Meeting the goals will require “phasing out all unabated fossil fuels”, the report says, in an acknowledgment that some oil-producing countries may find hard to take.

The need to phase out fossil fuels has not been explicitly adopted by the UN before, under successive rounds of climate talks, and language over “phasing out” or “phasing down” fossil fuels has caused controversy at the annual UN climate talks.

Read the Guardian article    (the link to the draft UN report does not seem to work).


July 2023

UK Government in denial on climate change

On Thursday last week (20 July) climate scientists lined up on the BBC to condemn what fifteen of them described in a letter to Rishi Sunak as the government's 'lackadaisical' attitude to global warming, and accused the government of dishonestly claiming to still be international leaders in climate change mitigation when this was no longer true.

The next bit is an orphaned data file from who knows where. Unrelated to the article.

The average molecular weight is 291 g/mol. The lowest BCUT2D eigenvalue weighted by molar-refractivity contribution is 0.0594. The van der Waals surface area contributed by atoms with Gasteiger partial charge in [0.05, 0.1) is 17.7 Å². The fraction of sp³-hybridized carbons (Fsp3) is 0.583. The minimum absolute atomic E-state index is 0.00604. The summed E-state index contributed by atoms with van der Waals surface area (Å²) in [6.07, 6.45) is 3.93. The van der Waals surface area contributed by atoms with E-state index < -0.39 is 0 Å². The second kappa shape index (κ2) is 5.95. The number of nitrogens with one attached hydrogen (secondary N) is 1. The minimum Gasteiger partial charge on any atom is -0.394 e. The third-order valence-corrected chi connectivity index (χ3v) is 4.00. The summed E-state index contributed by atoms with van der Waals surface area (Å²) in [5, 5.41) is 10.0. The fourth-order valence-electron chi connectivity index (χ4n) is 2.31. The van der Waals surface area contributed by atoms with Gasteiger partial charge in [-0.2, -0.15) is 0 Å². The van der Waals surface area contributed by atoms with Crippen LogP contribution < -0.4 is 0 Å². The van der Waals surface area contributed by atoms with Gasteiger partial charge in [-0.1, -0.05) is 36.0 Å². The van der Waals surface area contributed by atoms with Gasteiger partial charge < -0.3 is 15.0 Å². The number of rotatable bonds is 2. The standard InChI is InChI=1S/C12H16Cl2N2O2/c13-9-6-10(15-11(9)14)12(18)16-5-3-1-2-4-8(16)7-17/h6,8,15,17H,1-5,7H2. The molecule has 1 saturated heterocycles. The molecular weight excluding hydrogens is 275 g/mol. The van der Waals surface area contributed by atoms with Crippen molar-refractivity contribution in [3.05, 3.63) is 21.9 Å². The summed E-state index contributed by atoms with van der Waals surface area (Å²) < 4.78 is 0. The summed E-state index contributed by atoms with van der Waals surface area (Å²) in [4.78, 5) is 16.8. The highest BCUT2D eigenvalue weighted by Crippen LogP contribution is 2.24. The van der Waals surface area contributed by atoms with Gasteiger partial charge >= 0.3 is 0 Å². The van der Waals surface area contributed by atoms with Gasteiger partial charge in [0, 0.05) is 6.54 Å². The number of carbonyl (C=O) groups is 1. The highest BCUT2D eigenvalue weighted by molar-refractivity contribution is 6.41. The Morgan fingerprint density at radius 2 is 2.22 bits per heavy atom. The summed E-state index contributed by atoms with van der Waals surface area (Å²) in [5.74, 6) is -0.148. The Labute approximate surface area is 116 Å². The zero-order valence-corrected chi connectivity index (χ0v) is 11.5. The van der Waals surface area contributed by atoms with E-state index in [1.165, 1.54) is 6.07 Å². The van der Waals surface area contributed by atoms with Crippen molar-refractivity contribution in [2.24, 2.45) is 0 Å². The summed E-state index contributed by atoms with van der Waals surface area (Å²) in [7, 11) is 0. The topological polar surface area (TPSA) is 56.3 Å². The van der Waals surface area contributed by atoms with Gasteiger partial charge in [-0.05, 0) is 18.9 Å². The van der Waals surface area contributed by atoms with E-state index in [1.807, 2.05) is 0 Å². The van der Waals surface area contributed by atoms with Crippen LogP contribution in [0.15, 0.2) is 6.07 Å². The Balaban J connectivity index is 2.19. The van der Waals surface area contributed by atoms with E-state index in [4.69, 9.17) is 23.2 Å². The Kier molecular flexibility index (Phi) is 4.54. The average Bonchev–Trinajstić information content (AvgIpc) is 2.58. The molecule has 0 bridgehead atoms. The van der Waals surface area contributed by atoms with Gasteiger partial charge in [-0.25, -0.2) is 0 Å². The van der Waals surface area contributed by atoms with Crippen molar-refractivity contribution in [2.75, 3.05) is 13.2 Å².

A long item on Radio 4's The World at One began with a series of quotations, about the importance of 'keeping 1.5 alive'.  There followed a recording of a Today Programme interview the same day with Sir Bob Watson, Director of Strategic Development for the Tyndall Centre for Climate Change Research at the University of East Anglia, and live interviews with Dr Chris Smith, Research Fellow at the Institute for Climate and Atmospheric Science at Leeds University, Lord Stern, currently Chair of the Grantham Research Institute on Climate Change and the Environment at LSE and  leader of the of the Stern Review on the Economics of Climate Change, published in 2006, and Lord Deben, recently retired Chair of the UK Climate Change Committee.  All feared that the target of keeping global warming below 1.5 degrees above pre-industrial levels was no longer achievable, and accused the government of not taking climate change seriously enough, and not taking sufficient action to try to mitigate its effects.  A statement made to The World at One by the Department for Energy Security and Net Zero, in an attempt to justify the government's current attitude to climate change, said  the UK was